In the 90’s, late 80’s, we learned that incarceration was expensive. About 60% of people leaving prison were coming back within a couple of years. So, the prisons weren’t the answer. We got on another roller coaster ride and went back down the hill. We were looking at the issue of how we change one’s behavior? How do we get these people to stop their criminal thinking by doing something other than incarcerating them. So, the roller coaster ride was, “Let’s get more treatment programs. Let’s create a mix of some treatment, with maybe more intensive supervision and more intervention.” Then some sources came and said, “Here’s more funding.” We tried to be more progressive and up front – more proactive. We put more money into working with families so that there was more involvement than just speaking with this individual. We made it more of an environmental approach.

Things did change a little for the better?

In the mid 90’s there was certainly a reduction of crime and we still see a reduction. That was due to the nature of the truth in sentencing laws across the nation and the prisons being another answer. But, it also had to do with some of the intervention techniques and what we call “best practices” and the idea of having the “what-does-work” philosophy. It came out of a group out of Canada. Some of the University of Cincinnati researchers said, “There are things that do work.” And they have been able to find some of these evidence-based practices. Agencies began following them. That’s pretty much where we are today.

But, so many new prisons are being built.

Fortunately, or unfortunately, the prisons are still growing in numbers, even though we are putting more time and energy into these evidence based practices. But, I think you’ll see in the next couple of years with the budget cuts and strain on our economy, you are going to see more efforts to reduce the prison population and that means people are going to have to find ways to deal with that population in ways other than incarceration. You’ll see the roller coaster go back up again saying, “What else can we do? What we’ve done doesn’t work. We’re seeing fewer crimes but more incarceration. Something is not making sense.” We are seeing people with lower level crimes, like drug crimes, that are filling prisons. Those are individuals who can be treated in the community in a different fashion. I think we will see, in two to three years, an interesting time with corrections, and especially where we put our money and efforts.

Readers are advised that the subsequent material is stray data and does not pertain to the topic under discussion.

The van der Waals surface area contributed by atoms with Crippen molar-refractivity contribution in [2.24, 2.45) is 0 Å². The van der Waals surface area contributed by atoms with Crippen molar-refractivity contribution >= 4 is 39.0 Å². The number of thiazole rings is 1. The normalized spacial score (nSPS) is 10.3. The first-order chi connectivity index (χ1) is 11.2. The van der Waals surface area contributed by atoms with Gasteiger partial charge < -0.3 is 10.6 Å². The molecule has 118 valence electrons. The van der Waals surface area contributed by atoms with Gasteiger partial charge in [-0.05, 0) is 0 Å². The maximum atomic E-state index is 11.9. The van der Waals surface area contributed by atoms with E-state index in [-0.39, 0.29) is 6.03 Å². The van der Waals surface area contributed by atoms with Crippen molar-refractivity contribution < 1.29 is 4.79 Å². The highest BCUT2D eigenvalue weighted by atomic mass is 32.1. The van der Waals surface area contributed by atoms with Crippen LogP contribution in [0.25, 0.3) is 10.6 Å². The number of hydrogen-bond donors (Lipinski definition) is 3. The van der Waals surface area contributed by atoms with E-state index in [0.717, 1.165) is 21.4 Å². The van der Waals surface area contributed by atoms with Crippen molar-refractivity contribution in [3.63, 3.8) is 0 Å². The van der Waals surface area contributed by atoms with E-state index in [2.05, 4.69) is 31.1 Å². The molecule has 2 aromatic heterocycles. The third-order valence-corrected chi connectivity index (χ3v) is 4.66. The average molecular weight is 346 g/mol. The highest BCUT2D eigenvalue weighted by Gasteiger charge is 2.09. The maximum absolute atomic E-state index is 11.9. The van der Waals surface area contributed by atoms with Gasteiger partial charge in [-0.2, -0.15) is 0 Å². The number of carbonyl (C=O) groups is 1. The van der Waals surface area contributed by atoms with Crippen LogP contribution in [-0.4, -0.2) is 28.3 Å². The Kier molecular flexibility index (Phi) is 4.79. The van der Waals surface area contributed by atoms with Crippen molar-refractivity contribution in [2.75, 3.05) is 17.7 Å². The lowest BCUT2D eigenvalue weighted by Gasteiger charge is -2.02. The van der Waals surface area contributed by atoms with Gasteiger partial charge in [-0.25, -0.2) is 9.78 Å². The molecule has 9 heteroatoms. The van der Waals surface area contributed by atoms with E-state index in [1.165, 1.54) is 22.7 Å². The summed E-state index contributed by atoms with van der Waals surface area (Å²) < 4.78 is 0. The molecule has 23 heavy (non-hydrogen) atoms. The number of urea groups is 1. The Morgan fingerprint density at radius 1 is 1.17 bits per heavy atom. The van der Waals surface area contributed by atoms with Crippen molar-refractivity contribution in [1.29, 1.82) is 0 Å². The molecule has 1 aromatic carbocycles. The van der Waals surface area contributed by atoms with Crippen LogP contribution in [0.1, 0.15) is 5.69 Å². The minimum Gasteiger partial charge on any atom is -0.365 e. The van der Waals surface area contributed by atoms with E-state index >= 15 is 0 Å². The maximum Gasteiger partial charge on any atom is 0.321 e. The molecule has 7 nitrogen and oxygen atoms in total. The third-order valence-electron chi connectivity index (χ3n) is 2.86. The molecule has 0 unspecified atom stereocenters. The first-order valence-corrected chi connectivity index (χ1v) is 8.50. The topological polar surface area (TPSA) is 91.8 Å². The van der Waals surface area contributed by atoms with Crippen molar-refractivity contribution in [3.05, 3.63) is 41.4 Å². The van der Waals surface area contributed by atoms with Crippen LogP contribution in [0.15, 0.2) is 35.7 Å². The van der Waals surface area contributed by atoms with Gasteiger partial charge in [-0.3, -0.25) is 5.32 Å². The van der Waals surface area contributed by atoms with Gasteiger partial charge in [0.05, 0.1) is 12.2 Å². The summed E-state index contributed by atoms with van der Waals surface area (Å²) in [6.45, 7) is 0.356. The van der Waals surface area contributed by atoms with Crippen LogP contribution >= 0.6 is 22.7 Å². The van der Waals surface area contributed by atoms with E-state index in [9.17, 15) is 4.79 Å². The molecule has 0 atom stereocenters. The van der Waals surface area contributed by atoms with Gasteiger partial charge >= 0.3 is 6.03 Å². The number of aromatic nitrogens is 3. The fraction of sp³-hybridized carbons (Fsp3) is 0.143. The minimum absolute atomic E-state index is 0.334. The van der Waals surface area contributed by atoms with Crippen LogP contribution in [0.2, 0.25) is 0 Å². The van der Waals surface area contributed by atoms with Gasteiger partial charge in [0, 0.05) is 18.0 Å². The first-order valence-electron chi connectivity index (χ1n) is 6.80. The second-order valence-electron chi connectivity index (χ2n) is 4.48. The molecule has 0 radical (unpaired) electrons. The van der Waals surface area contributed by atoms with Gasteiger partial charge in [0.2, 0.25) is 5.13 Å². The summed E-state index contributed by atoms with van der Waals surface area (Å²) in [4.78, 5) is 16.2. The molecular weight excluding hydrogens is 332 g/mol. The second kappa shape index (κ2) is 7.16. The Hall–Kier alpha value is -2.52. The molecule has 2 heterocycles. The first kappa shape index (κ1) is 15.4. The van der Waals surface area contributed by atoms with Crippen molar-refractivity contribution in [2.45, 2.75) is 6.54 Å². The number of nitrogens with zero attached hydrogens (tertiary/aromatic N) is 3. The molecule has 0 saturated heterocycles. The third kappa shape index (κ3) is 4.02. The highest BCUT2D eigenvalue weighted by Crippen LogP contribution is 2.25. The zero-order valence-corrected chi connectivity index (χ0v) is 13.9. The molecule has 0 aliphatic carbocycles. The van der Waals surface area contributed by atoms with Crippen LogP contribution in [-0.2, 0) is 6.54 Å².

How has the dynamic of being a probation officer changed?

I think the biggest change has been more technology. We have global tracking now where we track sex offenders with bracelets within a couple hundred yards – where they are at any given time. We track individuals who are driving automobiles when they are intoxicated. We have more technology that gives us the ability to monitor people better. We also have technology that helps us catch people better. The other part of it is that we also have more legal entities. We have more victim’s rights. More concern for interest groups wanting more laws that create more restrictions for offenders. Establishing more punishment and penalties, higher punishment and higher penalties – more intense penalties for offenders. All of these issues have had some impact on how probation has changed. There are more legal restraints and requirements in what we can do.

How do you handle all this complexity?  It seems overwhelming.

Now, we have a better understanding of what does work. So if we are going to reduce recidivism, which means we can actually protect the public better – if we reduce recidivism and deter people from re-committing crimes, at least to a better percentage, I think you’ll see that probation has come a long way in terms of how we treat people, not only legally, in terms of intervention, and morally, but also in terms of what we think is going to help keep them honest. I can think of an example of drug testing. When I first started in the business, we didn’t have drug testing. It was pretty rare to drug test somebody, and even then it was mostly for heroin addicts. You had to take them to the clinic and it cost sixty dollars. Now I can drug test people for heroin in my office for about sixty cents and tell them the results immediately. That kind of technology and intervention has dramatically changed in probation work.

I think the concern is always going to be protecting the public. Even though we are trying to get people to perform better, and we have people who help them find jobs and get through school, we have ways of increasing their ability to get with their family and establish residency. We do a lot of things for them and help to assist them. But, at the same time, we are always trying to accomplish the goal of protecting the public so that is where the technology comes in.

Read Part II

 

Bruce Gibson

Bruce Gibson

 

 

Brad Gibson

Bruce Gibson's son and RED! contributing writer, Brad Gibson.